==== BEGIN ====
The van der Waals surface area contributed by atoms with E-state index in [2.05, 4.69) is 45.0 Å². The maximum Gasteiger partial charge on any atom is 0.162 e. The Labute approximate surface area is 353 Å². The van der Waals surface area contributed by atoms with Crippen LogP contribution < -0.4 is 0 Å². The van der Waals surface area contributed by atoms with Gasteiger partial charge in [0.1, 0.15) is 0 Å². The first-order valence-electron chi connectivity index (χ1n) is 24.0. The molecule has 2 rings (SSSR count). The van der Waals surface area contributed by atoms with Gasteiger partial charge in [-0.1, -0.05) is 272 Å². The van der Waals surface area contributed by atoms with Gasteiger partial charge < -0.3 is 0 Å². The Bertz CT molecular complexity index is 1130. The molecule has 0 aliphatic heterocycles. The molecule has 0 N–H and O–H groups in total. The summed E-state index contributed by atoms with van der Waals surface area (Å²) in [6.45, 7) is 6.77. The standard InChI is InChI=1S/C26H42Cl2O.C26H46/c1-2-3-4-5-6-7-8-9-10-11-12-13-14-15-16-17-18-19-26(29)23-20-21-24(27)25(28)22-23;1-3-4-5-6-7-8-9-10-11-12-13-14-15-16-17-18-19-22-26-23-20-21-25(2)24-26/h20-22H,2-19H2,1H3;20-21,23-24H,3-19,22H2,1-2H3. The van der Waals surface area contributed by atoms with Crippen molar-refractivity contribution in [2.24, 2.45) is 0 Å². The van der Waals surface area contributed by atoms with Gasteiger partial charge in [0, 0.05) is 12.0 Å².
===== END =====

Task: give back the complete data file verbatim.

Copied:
The van der Waals surface area contributed by atoms with E-state index in [2.05, 4.69) is 45.0 Å². The maximum Gasteiger partial charge on any atom is 0.162 e. The Labute approximate surface area is 353 Å². The van der Waals surface area contributed by atoms with Crippen LogP contribution < -0.4 is 0 Å². The van der Waals surface area contributed by atoms with Gasteiger partial charge in [0.1, 0.15) is 0 Å². The first-order valence-electron chi connectivity index (χ1n) is 24.0. The molecule has 2 rings (SSSR count). The van der Waals surface area contributed by atoms with Gasteiger partial charge in [-0.1, -0.05) is 272 Å². The van der Waals surface area contributed by atoms with Gasteiger partial charge < -0.3 is 0 Å². The Bertz CT molecular complexity index is 1130. The molecule has 0 aliphatic heterocycles. The molecule has 0 N–H and O–H groups in total. The summed E-state index contributed by atoms with van der Waals surface area (Å²) in [6.45, 7) is 6.77. The standard InChI is InChI=1S/C26H42Cl2O.C26H46/c1-2-3-4-5-6-7-8-9-10-11-12-13-14-15-16-17-18-19-26(29)23-20-21-24(27)25(28)22-23;1-3-4-5-6-7-8-9-10-11-12-13-14-15-16-17-18-19-22-26-23-20-21-25(2)24-26/h20-22H,2-19H2,1H3;20-21,23-24H,3-19,22H2,1-2H3. The van der Waals surface area contributed by atoms with Crippen molar-refractivity contribution in [2.24, 2.45) is 0 Å². The van der Waals surface area contributed by atoms with Gasteiger partial charge in [0, 0.05) is 12.0 Å².